Stage four through the hills of the Beaujolais region will highlight the contenders for overall victory. There are half a dozen second-category hills on the itinerary followed by the first-category ascent into the beautiful winemaking village of Chiroubles. This final climb comes at the end of two laps of a circuit that goes over the short but challenging ascent of Mont Brouilly, where Julian Alaphilippe was a convincing winner of the 2017 mid-race time trial.

The sprinters should return to the spotlight on stage five, which heads down the Rhône valley from Vienne to Bollène. There’s just a single climb on route, a third-cat that arrives 34 kilometres from the line. Once again, the wind may be a complicating factor. With the prevailing direction from the north, the looping finish into Bollène could offer opportunists the chance to split the peloton.

The roads of stage six will be familiar to many riders and fans from February’s stage races in the south of France. Running through the rugged interior of Var and Alpes-Maritimes, parallel to the Mediterranean coast, it features five categorised climbs, with the last of the climbs topping out 46 kilometres from the finish, which is in Biot just inland from Antibes. This looks a particularly good day for a breakaway, with the two much tougher stages just ahead to draw the focus of the GC contenders.

The pack rides the 110km 8th and last stage of the 77th ParisNice cycling race stage between Nice and Nice near La RoquettesurVar on March 17 2019 Photo by AnneChristine POUJOULAT AFP Photo credit should read ANNECHRISTINE POUJOULATAFP via Getty Images

(Image credit: Getty Images Sport)

The first of these reprises last year’s finale on the Col de la Colmiane, where the "Race to a Sun” reached a premature end following the cancellation of the concluding stage into Nice, forced by the spread of the COVID-19 coronavirus. Starting in Nice, the riders will tackle three categorised climbs in the mountains behind the city before arriving at the foot of the 16.3 kilometre Colmiane, where Nairo Quintana was the solo winner in 2020 and race leader Schachmann bravely fended off his rivals’ attacks.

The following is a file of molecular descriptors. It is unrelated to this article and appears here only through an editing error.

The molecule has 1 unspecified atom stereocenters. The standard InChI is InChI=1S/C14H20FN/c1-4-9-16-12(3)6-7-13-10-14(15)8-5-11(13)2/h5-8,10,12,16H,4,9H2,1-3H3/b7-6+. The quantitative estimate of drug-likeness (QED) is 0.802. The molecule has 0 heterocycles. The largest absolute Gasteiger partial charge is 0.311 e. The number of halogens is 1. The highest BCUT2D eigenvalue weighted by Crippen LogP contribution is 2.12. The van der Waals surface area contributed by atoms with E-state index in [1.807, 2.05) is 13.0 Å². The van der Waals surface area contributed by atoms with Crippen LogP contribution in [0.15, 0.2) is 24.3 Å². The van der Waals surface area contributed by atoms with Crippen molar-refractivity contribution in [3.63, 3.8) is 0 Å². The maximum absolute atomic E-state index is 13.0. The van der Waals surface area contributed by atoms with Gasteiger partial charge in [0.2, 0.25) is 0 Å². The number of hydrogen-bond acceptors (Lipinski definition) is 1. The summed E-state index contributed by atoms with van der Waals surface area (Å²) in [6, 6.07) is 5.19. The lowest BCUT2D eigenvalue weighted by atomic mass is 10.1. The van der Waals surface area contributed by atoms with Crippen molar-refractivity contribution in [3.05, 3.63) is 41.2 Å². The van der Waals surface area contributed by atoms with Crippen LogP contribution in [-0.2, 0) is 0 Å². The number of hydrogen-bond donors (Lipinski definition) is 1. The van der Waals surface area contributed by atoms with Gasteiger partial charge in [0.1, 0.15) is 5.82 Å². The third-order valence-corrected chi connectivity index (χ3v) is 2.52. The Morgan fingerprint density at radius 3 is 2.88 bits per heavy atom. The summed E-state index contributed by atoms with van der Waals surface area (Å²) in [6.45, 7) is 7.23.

There are plenty of pure climbers in the field who’ll be looking to emulate Quintana’s success, including his Colombian compatriot and 2017 Paris-Nice winner Sergio Henao (Qhubeka Assos), 2020 Giro runner-up Jai Hindley (Team DSM) and in-form Frenchman David Gaudu (Groupama-FDJ).

The race ends with its traditional short and very intense stage in and around Nice itself. There are five categorised climbs on the menu, the last of them the event’s perennial, the Col d’Èze. 

As was the case during the second stage of last year’s Tour de France, this iconic ascent comprises a concluding double-whammy with the Col des Quatre – which is classified as a sprint rather than a climb and consequently offers what could be extremely vital time bonuses of three, two and one to the first three riders to cross it, all before the final high-speed dive onto the Promenade des Anglais for the finish.

Peter Cossins has written about professional cycling since 1993 and is a contributing editor to Procycling. He is the author of The Monuments: The Grit and the Glory of Cycling's Greatest One-Day Races (Bloomsbury, March 2014) and has translated Christophe Bassons' autobiography, A Clean Break (Bloomsbury, July 2014).